Rochester Hills, Mich (September 14, 2020) - Heating, ventilation and air conditioning (HVAC) units, as well as large electrical units, are rarely noticed, but enrich our lives every day. These units have different functions, but the same basic construction. Their exteriors are usually a six-sided, metal cabinet consisting of fixed exterior panels and close-out panels designed to house, protect, transport, and allow service to the working components inside. One of the final assembly steps is attaching loose exterior panels to the unit.
Each panel may feature multiple attachment points, all requiring a time-consuming assembly action that could potentially cause an employee injury or potential damage to the interior components. Now consider an alternative assembly process, one where the final assembly takes place safely outside the unit and several fasteners can be engaged in one quick assembly motion. The efficiency gains and cost savings that this would create are massive.
This scenario is just one of the challenges that the sales and engineering community of ARaymond tackle every day as they develop assembly solutions.

Snap-fit design

With large-scale cabinets or units, several joints or attachments are needed to securely assemble each exterior panel. The exterior panels are usually flat and assemble to the cabinet shell. The shell of the metal cabinet consists of three to four sides (or top and bottom) formed into a cube from one piece of sheet metal. Material from the perimeter of the completed sides will be formed 90° to create a flange. It is onto the flange that the exterior panels can be attached. The number of attachment points required depends on the size of the unit. 
“So, for example, let’s just say you need eight connection points around the perimeter of a side to secure the panel properly,” said Bob Taylor, Product Line Manager with ARaymond. “That means if you use the traditional nut and bolt assembly method, or even a specialty nut and bolt, you still have the responsibility of going through eight different locations in a single assembly. Eight assembly points equals eight cumbersome employee assembly actions, eight opportunities to cause damage to the unit, and eight possibilities of employee injury.” 
Fortunately, the global engineering team at ARaymond believes there are better solutions that offer quick installation and long-term durability. To that end, ARaymond offers three different “snap- fit” fastening options that could be considered for attaching two sheet-metal surfaces, solving the above-mentioned assembly challenge. 
 “Snap-fit designs are especially useful in the automotive sector because they work well with injected molded trim pieces with multiple attachment points,” Taylor said. “Traditional snap-fit designs are usually a plastic-to-plastic or plastic-to-metal attachment. However, for a metal enclosure attachment, as discussed here, it’s usually a metal-to-metal attachment.” 

The products

1. The right-angle trim clip.

This component clips on to the edge of the exterior panel and into a hole on the flange. Self-equalized retaining legs are formed into a dart-type configuration for
easy mounting — and to assure a snug, rattle-free installation. The darts would align to all eight of the corresponding holes in the flange, and all eight fasteners would be assembled at once.

2. The edge-mounted stud receiver.

This fastener has a self-aligning feature that snaps into a hole onto the flange. A specified stud is welded or assembled to the exterior panel. During final assembly, it’s necessary to align all of the studs with the retention feature on the edge-mounted clip. Once aligned, simply push them all in at once and they will ‘bite’ into the stud. In this case, the stud can be either smooth or threaded.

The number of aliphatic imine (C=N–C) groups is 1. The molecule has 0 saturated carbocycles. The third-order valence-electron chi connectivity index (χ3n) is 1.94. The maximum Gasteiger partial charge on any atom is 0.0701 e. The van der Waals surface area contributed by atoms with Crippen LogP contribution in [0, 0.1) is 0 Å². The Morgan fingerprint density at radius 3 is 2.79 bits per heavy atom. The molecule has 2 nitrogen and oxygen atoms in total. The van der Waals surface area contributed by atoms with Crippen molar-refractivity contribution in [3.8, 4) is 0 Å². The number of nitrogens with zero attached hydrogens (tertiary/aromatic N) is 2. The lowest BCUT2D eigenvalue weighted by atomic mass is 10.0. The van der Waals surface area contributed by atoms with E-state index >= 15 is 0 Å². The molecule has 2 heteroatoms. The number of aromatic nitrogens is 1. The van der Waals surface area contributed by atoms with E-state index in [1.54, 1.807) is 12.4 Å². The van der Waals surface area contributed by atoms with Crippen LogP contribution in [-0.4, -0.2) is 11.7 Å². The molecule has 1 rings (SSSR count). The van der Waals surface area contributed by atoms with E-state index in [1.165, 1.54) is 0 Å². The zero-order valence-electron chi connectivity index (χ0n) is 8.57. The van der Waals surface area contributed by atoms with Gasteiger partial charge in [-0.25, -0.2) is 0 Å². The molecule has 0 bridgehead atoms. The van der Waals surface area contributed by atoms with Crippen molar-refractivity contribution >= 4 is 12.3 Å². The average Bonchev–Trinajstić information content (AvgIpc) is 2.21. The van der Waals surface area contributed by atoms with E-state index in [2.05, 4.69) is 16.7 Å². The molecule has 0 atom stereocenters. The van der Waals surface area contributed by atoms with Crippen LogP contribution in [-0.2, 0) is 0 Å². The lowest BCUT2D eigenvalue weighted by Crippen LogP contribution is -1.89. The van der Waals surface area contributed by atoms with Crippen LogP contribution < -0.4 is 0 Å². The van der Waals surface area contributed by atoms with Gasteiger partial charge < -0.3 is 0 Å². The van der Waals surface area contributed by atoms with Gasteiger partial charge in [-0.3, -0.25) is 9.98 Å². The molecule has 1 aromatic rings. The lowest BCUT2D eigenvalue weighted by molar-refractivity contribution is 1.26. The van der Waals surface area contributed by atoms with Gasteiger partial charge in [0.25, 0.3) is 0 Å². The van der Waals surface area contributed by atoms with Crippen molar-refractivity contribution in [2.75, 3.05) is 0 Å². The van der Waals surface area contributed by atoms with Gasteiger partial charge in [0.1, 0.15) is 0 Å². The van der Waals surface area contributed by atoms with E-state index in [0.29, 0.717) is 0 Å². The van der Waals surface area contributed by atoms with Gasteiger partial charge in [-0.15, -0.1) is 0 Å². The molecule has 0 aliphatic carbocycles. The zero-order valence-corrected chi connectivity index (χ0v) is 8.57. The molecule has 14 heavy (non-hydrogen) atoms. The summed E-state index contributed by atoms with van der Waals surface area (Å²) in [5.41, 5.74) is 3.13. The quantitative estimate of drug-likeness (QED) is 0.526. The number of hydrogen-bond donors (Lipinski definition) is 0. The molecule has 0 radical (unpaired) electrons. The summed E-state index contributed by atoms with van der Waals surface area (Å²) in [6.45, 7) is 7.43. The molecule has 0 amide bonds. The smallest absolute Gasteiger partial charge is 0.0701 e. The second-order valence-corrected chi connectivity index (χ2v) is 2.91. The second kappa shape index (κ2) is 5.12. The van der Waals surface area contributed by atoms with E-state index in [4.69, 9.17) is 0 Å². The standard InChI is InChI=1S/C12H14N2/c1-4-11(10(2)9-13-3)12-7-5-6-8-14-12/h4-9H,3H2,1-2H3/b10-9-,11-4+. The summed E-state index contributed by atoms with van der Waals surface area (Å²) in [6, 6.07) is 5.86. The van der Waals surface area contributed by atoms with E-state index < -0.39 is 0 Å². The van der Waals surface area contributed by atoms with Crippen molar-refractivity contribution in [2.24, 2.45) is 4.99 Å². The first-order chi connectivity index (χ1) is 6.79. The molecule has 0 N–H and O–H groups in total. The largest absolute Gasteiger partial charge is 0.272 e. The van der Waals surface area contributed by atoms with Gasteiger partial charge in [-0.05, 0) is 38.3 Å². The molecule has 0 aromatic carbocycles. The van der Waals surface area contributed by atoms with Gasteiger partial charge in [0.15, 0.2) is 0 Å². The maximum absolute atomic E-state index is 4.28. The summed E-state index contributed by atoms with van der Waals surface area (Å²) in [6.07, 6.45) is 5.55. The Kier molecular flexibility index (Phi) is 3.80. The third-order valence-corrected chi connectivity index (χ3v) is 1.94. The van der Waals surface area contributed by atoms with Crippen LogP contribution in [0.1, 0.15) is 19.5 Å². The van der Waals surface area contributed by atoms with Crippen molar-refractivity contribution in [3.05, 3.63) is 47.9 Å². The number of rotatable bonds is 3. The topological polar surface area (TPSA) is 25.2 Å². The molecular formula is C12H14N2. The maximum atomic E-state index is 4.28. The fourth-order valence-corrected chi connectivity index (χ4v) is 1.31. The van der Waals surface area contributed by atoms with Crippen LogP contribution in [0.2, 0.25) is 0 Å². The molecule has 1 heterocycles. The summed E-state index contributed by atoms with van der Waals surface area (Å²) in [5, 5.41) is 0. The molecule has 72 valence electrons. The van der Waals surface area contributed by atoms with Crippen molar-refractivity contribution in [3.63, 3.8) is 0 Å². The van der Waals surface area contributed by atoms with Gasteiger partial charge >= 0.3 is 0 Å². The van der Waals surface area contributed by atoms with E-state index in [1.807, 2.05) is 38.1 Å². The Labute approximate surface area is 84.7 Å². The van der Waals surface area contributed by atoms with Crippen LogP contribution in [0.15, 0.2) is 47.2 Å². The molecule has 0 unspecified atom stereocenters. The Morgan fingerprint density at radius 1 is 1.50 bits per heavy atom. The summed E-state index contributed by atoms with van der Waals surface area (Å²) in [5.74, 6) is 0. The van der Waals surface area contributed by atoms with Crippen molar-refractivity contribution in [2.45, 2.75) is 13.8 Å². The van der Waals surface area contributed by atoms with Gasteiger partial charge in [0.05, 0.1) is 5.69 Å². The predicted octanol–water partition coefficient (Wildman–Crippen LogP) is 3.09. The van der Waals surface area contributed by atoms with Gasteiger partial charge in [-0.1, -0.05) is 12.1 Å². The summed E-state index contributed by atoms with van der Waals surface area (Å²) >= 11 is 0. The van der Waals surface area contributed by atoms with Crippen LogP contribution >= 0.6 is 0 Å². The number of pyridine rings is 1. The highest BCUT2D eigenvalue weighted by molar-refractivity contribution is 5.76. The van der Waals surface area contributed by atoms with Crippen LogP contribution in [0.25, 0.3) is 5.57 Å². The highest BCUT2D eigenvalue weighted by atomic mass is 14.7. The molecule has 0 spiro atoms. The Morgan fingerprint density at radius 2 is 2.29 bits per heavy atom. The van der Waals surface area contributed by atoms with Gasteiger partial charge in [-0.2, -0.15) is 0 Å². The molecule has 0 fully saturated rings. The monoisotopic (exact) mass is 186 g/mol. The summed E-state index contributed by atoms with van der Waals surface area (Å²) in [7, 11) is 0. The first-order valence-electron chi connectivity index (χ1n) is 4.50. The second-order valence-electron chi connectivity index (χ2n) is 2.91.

3. The hole-mounted stud receiver.

Typically used to attach trim strips, access plates, or any application where removability is a factor to a panel; the part snaps into the panel hole first and
then accepts a stud. As with the other options, simply insert the clips into a hole in the flange, align the stud properly with the fasteners and push the components together. A threaded or smooth stud can be used.  

Of the three styles, options 1 and 3 can be considered for more aesthetic panels, while option 2 can be considered in more structural applications.

Advantages of snap fit designs

1. Assembly

A simple installation process that allows for multiple joints to be fastened at one time, with a simple snap of a clip. 

2. Ergonomic benefits

These fasteners are installed from the exterior of the unit, creating a safer assembly environment. Awkward body positioning is eliminated and the number of assembly actions are reduced. 

3. Finish

generally, these types of attachments provide a clean surface finish without any exposed screws or holes. Overall, the final assembly is smooth and looks clean.
Ideally, for any application, it’s important to consult with the manufacturer of the fastener directly and early in the product design stage to ensure the components used are the best ones for the application. 
“Too often, we encounter projects where the fastener was considered last, designed or selected incorrectly for an application, and then when the fastener fails to work or hold up properly, it tends to get blamed,” Taylor said. “Far too often, the design or assembly method is the root cause of the issue, not the fastener. This is particularly important for snap-fit designs.”

About ARaymond

ARaymond Industrial, part of the global ARaymond Network, has been an expert in plastic and metal assembly solutions for more than 150 years. The company’s overriding objective is the creation of sustainable value for its customers, partners and employees. Throughout its history, ARaymond has learned how important it is to innovate intelligently — working on advanced assembly solutions for tomorrow while drawing on its vast experience and knowledge.